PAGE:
When you make investment decisions, at what stage do you start thinking about the capital gains tax in India? Do you factor it in before investing or do you think about it later? If you plan to consider it later, these taxes on your investments might come as a surprise, sometimes an unpleasant one.
To avoid such surprises, let us understand what capital gains tax is in detail.
What is capital gains tax?
When you redeem an investment, be it stocks, debt, mutual funds or gold, you make capital gains. These gains add to your income and attract a tax called capital gains tax.
You will be required to pay this tax during the financial year in which the investment was redeemed.
Classification of capital gains taxes
Capital gains tax can be classified as:
- Short-term capital gains tax
- Long-term capital gains tax
The criteria for short and long-term depends on the type of the capital asset:
- For land, property and similar assets: 24 months
- If sold before 24 months from the date of purchase, it is called short-term capital gain
- If sold after 24 months from the date of purchase, it is called long-term capital gain
- For equity, bond, gold and mutual fund, capital gains tax on holding these asset classes and similar assets: 12 months
- If sold before 12 months from the date of purchase, it is called short-term capital gain
- If sold after 12 months from the date of purchase, it is called long-term capital gain
- For debt-oriented assets like bonds and mutual funds holding these asset classes and similar assets: 36 months
- If sold before 36 months from the date of purchase, it is called short-term capital gain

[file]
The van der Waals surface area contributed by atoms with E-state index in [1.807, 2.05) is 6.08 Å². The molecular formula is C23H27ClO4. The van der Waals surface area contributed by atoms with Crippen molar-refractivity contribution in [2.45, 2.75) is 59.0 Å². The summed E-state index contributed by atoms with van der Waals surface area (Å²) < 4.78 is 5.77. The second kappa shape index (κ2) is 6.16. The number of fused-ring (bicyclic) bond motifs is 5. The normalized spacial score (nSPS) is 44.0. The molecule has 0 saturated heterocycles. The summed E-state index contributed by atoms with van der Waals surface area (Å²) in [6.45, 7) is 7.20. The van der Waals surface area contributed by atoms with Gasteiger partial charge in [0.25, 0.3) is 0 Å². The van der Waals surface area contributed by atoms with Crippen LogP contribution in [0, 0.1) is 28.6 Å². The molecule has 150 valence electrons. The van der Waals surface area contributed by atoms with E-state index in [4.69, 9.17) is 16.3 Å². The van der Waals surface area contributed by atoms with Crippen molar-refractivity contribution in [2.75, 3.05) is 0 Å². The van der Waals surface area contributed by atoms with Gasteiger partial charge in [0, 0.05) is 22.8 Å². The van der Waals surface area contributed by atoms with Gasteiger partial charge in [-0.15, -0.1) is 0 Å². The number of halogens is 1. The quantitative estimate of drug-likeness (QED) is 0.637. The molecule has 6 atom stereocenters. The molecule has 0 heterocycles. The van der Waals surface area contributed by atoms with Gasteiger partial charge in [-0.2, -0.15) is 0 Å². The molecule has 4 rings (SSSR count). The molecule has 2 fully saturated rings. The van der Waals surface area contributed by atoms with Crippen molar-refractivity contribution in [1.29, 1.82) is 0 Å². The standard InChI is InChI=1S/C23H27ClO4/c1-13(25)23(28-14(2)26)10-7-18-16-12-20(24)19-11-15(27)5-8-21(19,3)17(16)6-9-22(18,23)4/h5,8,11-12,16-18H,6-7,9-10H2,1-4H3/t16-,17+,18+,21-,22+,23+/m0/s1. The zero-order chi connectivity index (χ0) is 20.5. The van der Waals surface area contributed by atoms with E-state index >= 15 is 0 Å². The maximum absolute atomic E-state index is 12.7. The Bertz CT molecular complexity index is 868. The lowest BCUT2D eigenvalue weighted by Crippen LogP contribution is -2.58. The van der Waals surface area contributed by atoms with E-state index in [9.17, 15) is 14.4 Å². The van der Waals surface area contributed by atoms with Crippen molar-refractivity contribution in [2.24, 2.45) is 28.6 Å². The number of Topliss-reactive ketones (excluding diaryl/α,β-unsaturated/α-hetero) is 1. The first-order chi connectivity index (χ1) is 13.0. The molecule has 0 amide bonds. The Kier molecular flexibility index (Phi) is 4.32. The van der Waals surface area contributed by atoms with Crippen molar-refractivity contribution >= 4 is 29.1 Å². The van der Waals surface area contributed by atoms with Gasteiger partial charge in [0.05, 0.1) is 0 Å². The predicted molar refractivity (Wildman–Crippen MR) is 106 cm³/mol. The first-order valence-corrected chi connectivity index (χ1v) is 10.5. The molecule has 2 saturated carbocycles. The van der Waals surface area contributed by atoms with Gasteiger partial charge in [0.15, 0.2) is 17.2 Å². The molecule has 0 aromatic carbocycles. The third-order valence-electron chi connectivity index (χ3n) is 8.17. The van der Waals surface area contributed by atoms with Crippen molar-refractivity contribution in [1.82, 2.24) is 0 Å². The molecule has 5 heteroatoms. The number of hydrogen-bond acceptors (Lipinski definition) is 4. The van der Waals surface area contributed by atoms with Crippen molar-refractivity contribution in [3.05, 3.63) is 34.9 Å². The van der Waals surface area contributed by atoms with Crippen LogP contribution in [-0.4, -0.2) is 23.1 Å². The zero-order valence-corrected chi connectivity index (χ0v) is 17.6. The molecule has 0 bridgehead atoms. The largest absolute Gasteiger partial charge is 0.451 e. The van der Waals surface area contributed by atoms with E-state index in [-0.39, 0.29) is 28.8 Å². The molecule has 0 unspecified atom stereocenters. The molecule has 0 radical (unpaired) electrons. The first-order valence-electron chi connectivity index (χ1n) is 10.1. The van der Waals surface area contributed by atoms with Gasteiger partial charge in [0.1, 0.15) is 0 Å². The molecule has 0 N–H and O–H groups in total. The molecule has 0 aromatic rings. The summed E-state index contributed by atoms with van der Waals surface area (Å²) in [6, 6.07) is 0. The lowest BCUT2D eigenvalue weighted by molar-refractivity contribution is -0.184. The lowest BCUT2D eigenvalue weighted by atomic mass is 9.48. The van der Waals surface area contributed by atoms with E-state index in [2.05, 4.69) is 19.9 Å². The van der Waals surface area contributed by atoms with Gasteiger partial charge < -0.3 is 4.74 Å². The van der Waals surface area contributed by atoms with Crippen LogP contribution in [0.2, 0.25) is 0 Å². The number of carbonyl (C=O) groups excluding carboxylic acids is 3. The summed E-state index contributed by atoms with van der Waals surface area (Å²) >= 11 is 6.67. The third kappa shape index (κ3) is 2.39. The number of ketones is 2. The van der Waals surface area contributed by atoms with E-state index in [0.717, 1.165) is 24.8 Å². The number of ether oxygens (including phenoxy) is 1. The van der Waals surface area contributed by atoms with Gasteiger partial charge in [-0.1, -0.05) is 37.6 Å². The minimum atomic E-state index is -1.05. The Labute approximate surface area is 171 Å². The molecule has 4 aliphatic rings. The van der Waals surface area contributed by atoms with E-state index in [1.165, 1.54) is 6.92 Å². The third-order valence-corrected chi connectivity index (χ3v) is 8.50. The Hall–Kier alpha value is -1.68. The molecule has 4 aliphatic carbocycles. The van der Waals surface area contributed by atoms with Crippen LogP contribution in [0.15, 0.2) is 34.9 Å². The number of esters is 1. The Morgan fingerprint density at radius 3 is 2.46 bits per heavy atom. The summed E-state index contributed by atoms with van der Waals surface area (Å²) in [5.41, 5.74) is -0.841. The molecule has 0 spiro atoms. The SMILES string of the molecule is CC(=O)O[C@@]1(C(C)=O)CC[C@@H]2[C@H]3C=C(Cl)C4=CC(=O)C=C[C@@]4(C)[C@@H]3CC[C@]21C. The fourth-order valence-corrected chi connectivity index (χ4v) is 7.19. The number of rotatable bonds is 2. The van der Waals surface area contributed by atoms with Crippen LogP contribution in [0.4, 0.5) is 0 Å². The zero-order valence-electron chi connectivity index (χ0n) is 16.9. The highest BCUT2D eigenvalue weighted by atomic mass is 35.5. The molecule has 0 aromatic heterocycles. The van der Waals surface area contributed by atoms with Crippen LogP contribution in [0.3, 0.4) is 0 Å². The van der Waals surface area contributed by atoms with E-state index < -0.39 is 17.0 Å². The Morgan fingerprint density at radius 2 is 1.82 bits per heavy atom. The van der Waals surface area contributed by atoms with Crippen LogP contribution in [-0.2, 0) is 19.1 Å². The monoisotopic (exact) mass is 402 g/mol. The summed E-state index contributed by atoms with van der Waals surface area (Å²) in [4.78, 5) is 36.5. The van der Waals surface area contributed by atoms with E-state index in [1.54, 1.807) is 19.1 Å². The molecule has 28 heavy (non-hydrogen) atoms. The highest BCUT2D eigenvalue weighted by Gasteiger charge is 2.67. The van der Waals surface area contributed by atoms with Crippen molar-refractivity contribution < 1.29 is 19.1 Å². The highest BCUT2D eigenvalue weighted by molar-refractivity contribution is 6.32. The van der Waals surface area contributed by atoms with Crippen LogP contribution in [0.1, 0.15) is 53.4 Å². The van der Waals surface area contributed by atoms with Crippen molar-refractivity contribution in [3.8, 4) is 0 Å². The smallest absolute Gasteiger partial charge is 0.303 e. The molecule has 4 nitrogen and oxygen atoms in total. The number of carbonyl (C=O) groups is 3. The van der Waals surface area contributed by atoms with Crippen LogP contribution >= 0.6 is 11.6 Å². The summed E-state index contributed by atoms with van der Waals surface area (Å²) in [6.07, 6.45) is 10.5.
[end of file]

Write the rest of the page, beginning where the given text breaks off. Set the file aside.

- If sold after 36 months from the date of purchase, it is called long-term capital gain
Capital gains tax rates as per asset class
Capital gains tax rates also differ per asset class.
Look at the table below:
Calculating capital gains taxes in India
Before we go into the details of the calculations, let us understand a few terms used for the calculation:
Capital assets include land, house, property, building, trademark, vehicles, leasehold rights, machinery, patents, and jewellery.
The consideration to be received or received by the seller as a result of the transfer of the capital asset is known as the full value consideration. Capital gains tax applies in the year of transfer, even if the seller receives no consideration in that year.
The cost of acquisition is the sum the seller paid to acquire the capital asset in the first place.
An expense incurred by the seller for making any alteration or additions to the capital asset is known as the cost of the improvement.
Capital gains tax is calculated differently for different periods on different capital asset classes.
- Start with the full value of consideration.
- Deduct the indexed cost of acquisition + indexed cost of transfer + indexed cost of improvement
Let us define the terms used in the above formula:
- Indexed cost of acquisition = (cost of acquisition x by the cost of inflation index of the acquisition year)/(cost of inflation index of the transfer year)
- Indexed cost of transfer = (brokerage paid for arranging the deal, legal and other expenses x cost of inflation index of the improvement year)/(cost of inflation index of the transfer year)
- Indexed cost of the improvement = (cost of improvement x cost of inflation index of the improvement year)/(cost of inflation index of the transfer year)
- Long-term Capital Gains Tax = (Full Value Consideration) - (indexed cost of acquisition) + (transfer) + (indexed cost of improvement)
Short Term Capital Gains Tax